Reverse transcription PCR for transgene and cytokine expression analyses
Total RNA was prepared from the thymus of adult MafK transgenic mice or their negative littermates using Trizol reagent according to the manufacturer's instructions (Gibco BRL, Life Technologies Inc., Rockville, MD). First-strand cDNA was synthesized at 37 °C for 1 h using the SUPERSCRIPT™ II RNase H− Reverse Transcriptase kit (Gibco BRL), and 1 µL of this 20 µL reaction mixture was used for the PCR. Amplified products were analysed on 2% agarose gels. The primer sets used are shown in Table 2. The expression of the following genes were analysed: mouse HPRT (Hypoxanthine guanine phosphoribosyl transferase), FLAG, MafK, mouse IFN-γ, mouse IL-2, mouse IL-4, and mouse IL-7. After 1 min denaturation at 94 °C, 45 amplification cycles of 30 s at 94 °C, 30 s at 55 °C and 30 s at 72 °C were performed. PCR products were digested with restriction endonucleases to confirm specific amplification of the target genes.
Measurement of serum cytokine levels
Serum cytokine levels were measured for 35-week-old mice using a Genzyme Techne AN'ALYSA™ Immunoassay System kit for mouse IL-4 and IFN-γ (Techne Co., Minneapolis, MN).
Serum levels of immunoglobulin were determined by enzyme-linked immunosorbent assay (ELISA) as previously described (Takahashi et al. 1991, 1996). Briefly, 96-well plates (Nunc A/S, Roskilde, Denmark) were coated with goat anti-mouse antibody, washed three times and blocked with 0.5% BSA-PBS. The plates were kept at room temperature for 1 h and then washed with 0.1 m phosphate buffered saline (PBS). After washing, the plates were blocked with 0.5% bovine serum albumin (BSA) in PBS solution. Then diluted serum samples were added and incubated for 1 h at room temperature. After five washes, alkaline phosphatase-conjugated goat anti-mouse subclass-specific antibody was added at room temperature for 1 h. Finally, the plates were washed five times, and the alkaline phosphatase substrate (Sigma) was incubated on the plates. After the substrate developed, absorption was measured at 405 nm on an Immuno-plate reader (BenchMark, Bio-Rad).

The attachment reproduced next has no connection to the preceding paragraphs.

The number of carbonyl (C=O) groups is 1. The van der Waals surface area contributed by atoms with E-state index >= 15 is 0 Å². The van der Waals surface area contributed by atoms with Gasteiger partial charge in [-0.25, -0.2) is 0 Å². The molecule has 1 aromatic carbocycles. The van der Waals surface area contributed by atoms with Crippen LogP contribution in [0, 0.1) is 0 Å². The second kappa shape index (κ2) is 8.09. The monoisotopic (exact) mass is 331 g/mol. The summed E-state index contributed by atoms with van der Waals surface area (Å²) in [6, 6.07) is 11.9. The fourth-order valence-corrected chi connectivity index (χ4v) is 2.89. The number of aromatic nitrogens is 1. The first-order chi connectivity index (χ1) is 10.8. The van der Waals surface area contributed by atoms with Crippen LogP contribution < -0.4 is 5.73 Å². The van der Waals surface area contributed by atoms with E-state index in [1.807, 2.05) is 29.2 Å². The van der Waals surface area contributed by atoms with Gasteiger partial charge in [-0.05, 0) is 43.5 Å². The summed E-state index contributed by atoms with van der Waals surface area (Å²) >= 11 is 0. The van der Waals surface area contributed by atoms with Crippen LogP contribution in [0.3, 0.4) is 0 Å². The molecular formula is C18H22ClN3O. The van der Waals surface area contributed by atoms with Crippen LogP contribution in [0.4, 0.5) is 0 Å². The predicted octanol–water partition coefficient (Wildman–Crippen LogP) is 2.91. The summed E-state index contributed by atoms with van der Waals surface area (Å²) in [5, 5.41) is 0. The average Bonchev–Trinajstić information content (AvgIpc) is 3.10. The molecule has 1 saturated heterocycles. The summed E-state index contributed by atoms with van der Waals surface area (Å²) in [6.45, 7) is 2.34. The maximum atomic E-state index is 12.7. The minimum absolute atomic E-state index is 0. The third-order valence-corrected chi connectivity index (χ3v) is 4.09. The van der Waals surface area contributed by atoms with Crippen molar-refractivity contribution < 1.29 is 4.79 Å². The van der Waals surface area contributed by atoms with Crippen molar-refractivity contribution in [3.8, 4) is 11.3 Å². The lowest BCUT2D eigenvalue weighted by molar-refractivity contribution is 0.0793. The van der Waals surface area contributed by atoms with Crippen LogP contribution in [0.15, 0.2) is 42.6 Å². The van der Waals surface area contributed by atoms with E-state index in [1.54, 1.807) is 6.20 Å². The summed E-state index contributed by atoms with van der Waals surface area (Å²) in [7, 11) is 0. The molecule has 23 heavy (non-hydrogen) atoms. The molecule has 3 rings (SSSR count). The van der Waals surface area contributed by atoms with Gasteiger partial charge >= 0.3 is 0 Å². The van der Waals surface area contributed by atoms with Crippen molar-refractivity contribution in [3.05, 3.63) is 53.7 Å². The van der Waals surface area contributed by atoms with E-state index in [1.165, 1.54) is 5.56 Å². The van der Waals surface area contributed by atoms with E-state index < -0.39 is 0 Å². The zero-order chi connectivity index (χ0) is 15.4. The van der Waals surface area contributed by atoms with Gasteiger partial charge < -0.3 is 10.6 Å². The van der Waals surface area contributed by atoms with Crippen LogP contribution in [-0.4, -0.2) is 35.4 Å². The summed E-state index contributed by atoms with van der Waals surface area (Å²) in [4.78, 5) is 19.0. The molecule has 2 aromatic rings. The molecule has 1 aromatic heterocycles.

Electrophoretic gel mobility shift assay (EMSA)
Thymocyte nuclear extracts from 10-week-old MafK transgenic line 792 mouse and negative littermates were incubated with the MARE probe: the oligonucleotide containing the MARE consensus sequence described in Table 3 (no. 25; Kataoka et al. 1994b) was labelled with [γ-32P] ATP. The conditions for binding and electrophoresis were as previously described (Kataoka et al. 1994b). A 1000-fold molar excess of unlabelled oligonucleotide was added to the reactions for specific competitors. The anti-MafK antibody was a gift from Dr K. Igarashi (Igarashi et al. 1995). Anti-FLAG M2 monoclonal antibody (Sigma) was also used to detect MafK protein from transgene. Oligonucleotide no. 18 is the mutant MARE which did not bind for Maf protein (Kataoka et al. 1994b). Two binding sites in mouse IL-2 promoter (Fuse et al. 1984; Serfling et al. 1989; Jain et al. 1992) were used for the IL-2 distal AP-1 (dAP-1) and proximal AP-1 (pAP-1) oligonucleotides in Table 3, respectively. The AP-1 binding site and MARE in mouse IL-4 described in Ho et al. (Ho et al. 1996) were used. The mouse IFN-γ dAP-1 binding sequence is the homology matched sequence to human IFN-γ NFAT/AP-1 binding site (Sweetser et al. 1998), and mouse IFN-γ pAP-1 sequence is the homology matched sequence to human IFN-γ proximal element, which is the AP-1 binding site (Penix et al. 1996).
We would like to thank Drs K. Igarashi, A. Shibuya, K. Shibuya, K.C. Lim, N. Kajiwara, F. Sugiyama, N. Kaneko, V. Kelly and K. Yagami for help and discussion. This work was supported by the Grants-in-Aid from the Ministry of Education, Culture, Sports, Science and Technology of Japan, ISPS RFTF and PROBRAIN.